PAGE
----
Yes, it's outpacing inflation by a large amount. This last year, however, was the smallest raise I've ever received at just 3%.



I went back and looked at this. When looking at total comp, I had a big jump in 2006 but then it actually was pretty much flat through 2010. I took a new job with a new company in 2010 and got another big jump. But, since 2010, my total comp has been down to slightly decreasing.

Hmmm....Sounds like time for a new job.
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Re: Pay keeping up with inflation for your job?

Postby RobInCT » Sat Jul 20, 2013 10:36 am

My salary has gone up about by about 30%, accounting for inflation, over the last 5 years primarily due to the effects of promotions. However, overall compensation in my field is has not kept up with inflation. New hires now make 15% less in real terms than they made in 2006, 20% less than they made in 2001. Basically, people starting out now make the same dollar amount as people starting out 10-15 years ago.
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Re: Pay keeping up with inflation for your job?

Postby Kenneth » Sat Jul 20, 2013 12:08 pm

I accepted a substantial pay cut in 2009 as the company I previously worked for went bankrupt. Since then, I've worked for two other companies and my pay has not increased at all; this, despite my annual performance reviews indicating "exceeds expectations."

EDIT: At my company, my situation is not unique; raises have been non-existent.
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Re: Pay keeping up with inflation for your job?

Postby Call_Me_Op » Sat Jul 20, 2013 12:29 pm

I would bet my experience is all too common. I have consistently been a "top performer" in my engineering job, which I have held for nearly 30 years. In my early years, my raises were huge (double digits). As I got older, even though I was more experienced, my raises got smaller and smaller, eventually just barely keeping pace with inflation. The past two years, I have had small lump sums but no increase in salary. I make a decent salary, but the slope keeps getting smaller as I get older.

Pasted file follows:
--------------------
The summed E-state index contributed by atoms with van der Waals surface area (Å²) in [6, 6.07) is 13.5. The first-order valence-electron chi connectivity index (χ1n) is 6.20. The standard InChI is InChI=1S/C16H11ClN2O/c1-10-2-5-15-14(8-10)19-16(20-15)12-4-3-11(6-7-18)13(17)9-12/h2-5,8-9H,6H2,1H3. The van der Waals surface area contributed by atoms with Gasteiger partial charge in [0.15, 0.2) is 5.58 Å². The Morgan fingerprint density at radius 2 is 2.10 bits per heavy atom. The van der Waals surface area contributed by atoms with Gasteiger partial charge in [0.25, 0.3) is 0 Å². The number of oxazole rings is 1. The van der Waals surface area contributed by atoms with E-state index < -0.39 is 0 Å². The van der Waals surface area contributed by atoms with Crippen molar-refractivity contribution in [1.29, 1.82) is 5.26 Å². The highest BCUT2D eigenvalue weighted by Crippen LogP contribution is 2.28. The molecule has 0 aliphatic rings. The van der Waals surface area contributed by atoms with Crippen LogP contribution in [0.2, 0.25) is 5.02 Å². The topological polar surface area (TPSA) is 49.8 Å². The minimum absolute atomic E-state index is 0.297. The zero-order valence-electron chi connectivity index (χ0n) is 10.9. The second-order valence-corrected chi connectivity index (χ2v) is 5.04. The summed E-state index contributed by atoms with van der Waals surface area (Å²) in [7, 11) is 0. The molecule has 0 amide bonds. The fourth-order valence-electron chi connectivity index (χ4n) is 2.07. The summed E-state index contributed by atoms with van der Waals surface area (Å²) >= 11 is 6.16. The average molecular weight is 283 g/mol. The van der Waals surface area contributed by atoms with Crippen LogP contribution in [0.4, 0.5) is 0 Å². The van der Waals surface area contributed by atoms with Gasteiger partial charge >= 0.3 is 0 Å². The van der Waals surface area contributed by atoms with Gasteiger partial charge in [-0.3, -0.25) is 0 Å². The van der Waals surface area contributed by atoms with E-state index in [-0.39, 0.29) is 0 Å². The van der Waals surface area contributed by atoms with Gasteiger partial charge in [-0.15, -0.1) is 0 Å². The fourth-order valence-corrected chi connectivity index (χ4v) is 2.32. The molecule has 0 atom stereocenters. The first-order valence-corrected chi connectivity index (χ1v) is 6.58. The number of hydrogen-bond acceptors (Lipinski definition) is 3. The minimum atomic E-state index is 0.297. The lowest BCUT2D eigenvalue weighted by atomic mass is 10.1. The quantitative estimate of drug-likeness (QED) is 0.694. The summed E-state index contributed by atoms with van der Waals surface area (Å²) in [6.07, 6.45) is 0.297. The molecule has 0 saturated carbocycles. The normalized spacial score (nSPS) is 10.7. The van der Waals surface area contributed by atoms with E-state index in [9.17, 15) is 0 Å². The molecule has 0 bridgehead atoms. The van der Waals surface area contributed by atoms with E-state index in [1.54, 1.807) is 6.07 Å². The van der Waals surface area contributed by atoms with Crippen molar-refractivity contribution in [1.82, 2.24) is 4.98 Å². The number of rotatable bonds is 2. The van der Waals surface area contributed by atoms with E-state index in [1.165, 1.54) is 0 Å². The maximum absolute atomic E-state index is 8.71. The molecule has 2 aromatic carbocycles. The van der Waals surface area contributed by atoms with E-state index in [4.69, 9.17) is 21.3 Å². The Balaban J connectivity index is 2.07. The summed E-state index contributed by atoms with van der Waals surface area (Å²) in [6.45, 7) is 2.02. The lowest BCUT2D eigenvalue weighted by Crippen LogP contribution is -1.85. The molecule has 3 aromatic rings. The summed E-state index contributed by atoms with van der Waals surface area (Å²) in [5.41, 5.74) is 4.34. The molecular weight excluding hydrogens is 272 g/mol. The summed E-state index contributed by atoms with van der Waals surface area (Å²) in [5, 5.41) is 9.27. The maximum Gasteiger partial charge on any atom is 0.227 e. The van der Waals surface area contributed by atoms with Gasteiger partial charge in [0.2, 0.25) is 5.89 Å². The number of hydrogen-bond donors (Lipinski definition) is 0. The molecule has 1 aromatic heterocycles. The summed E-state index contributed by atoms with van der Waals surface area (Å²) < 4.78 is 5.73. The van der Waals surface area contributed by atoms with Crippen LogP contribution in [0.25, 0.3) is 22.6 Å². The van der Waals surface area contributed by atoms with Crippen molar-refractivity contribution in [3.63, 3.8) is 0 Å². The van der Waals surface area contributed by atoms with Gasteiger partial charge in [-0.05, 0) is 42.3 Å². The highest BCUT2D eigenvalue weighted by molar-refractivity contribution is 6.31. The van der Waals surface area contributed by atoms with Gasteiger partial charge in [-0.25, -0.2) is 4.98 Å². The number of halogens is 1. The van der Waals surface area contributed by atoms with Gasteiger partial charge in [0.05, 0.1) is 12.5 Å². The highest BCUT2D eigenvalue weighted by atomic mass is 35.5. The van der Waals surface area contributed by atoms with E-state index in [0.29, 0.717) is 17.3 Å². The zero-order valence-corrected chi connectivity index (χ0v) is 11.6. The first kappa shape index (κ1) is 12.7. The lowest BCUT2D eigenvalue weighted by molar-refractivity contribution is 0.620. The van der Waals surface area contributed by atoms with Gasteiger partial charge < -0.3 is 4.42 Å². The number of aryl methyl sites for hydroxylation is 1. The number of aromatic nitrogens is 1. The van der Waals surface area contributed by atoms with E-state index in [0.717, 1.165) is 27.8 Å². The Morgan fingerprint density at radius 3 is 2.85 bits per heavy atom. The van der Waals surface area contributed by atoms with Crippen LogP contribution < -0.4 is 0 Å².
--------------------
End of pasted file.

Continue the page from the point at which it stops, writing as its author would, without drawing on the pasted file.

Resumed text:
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Re: Pay keeping up with inflation for your job?

Postby KyleAAA » Sat Jul 20, 2013 12:41 pm

My CAGR over the last 9 years is almost exactly 7% per year in real 2013 dollars. Not bad. I'm starting to reach the point in my career where raises will probably slow down a bit unless I make significant career changes. This is only income from my day job, though, and doesn't include side income. Overall, I guess I can't complain about 7% real considering half my career has been defined by the great recession.
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Re: Pay keeping up with inflation for your job?

Postby Ricola » Sat Jul 20, 2013 1:28 pm

You shouldn't be surprised, its common knowledge that U.S. wages have not increased since the 70's.

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Re: Pay keeping up with inflation for your job?

Postby sudo_su » Mon Jul 22, 2013 5:20 pm

Since completing my undergraduate degree in 2009, my current annual salary is nominally 66% more than my first year's.

I am curious, though: how does one calculate CAGR on income?

Using a fictitious numbers, I can think of a few ways, none of which seem right.

Code: Select all
Dates and Salary
6/1/2009    $50,000
8/1/2009    $60,000
1/1/2010    $62,000
1/1/2011    $68,000
1/1/2012    $71,000
7/22/2013   $-75,000

XIRR: ~-40%


Code: Select all
First/Last Dates and Salary
6/1/2009    $50,000
7/22/2013   $-75,000

XIRR: ~10%


Code: Select all
Dates and Salary Differences
6/1/2009    $50,000.00
8/1/2009    $10,000.00
1/1/2010    $2,000.00
1/1/2011    $6,000.00
1/1/2012    $3,000.00
7/22/2013   -$75,000.00

XIRR: ~1%
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Re: Pay keeping up with inflation for your job?